One of the most common causes of disability in young adults is spinal cord injury. Currently, there is no proven reparative treatment. Hope that a stem cell population, specifically dental pulp stem cells, might be of benefit to individuals with severe spinal cord injury has now been provided by the work of Akihito Yamamoto and colleagues, at Nagoya University Graduate School of Medicine, Japan, in a rat model of this devastating condition.
In the study, when rats with severe spinal cord injury were transplanted with human dental pulp stem cells they showed marked recovery of hind limb function. Detailed analysis revealed that the human dental pulp stem cells mediated their effects in three ways: they inhibited the death of nerve cells and their support cells; they promoted the regeneration of severed nerves; and they replaced lost support cells by generating new ones. Yamamoto and colleagues therefore hope that this approach can be translated into an effective treatment for severe spinal cord injury.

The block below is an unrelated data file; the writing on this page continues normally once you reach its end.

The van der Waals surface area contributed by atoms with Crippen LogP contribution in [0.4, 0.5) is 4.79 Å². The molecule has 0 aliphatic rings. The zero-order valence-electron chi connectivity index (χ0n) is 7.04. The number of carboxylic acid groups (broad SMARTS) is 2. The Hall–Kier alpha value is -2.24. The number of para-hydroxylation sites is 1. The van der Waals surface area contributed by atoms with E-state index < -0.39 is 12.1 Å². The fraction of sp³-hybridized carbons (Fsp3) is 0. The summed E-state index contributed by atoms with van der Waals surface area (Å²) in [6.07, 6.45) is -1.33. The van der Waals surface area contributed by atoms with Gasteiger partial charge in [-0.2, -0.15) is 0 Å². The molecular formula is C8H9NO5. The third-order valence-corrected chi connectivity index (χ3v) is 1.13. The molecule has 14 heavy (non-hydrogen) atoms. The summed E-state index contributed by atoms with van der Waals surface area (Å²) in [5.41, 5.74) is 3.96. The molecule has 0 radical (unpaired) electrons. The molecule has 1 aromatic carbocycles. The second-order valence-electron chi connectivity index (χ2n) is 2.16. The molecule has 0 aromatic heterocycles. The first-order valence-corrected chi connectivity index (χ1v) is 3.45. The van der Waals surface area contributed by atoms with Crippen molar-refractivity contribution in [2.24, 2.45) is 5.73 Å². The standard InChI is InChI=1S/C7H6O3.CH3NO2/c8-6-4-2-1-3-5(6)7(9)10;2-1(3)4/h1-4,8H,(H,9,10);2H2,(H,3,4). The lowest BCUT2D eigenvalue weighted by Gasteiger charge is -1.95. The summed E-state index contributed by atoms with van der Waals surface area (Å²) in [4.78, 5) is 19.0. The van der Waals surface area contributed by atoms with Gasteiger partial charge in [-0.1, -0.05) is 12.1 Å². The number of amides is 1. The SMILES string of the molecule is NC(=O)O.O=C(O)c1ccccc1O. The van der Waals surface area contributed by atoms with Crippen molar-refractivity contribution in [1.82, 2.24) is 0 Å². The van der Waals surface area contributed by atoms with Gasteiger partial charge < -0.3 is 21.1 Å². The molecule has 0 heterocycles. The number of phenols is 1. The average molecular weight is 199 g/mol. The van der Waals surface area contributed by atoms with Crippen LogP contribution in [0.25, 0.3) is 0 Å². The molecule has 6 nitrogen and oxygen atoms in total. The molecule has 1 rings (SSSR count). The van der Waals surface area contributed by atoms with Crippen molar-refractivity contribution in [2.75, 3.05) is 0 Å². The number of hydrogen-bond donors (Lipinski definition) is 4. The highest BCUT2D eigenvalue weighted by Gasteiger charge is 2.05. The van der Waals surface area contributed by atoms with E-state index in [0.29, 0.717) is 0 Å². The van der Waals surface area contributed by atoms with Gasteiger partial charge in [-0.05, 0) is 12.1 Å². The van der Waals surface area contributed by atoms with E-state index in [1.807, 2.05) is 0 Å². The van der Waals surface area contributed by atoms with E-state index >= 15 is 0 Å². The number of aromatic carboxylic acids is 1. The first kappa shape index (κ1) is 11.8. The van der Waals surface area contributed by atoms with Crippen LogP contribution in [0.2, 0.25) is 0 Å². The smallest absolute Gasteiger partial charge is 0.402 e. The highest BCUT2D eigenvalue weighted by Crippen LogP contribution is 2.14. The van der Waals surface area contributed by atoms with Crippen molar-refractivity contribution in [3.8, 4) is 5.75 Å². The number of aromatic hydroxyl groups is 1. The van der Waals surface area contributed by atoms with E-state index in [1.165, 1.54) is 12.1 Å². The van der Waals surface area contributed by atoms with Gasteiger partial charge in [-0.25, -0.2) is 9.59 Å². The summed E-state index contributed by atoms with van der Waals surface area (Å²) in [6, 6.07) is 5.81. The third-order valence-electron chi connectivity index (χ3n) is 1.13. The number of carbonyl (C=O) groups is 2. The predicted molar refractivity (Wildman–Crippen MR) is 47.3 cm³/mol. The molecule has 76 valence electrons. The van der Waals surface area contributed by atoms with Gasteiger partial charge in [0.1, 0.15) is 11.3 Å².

TITLE: Human dental pulp-derived stem cells promote locomotor recovery after complete transection of the rat spinal cord by multiple neuro-regenerative mechanisms
Nagoya University Graduate School of Medicine, Nagoya, Japan.
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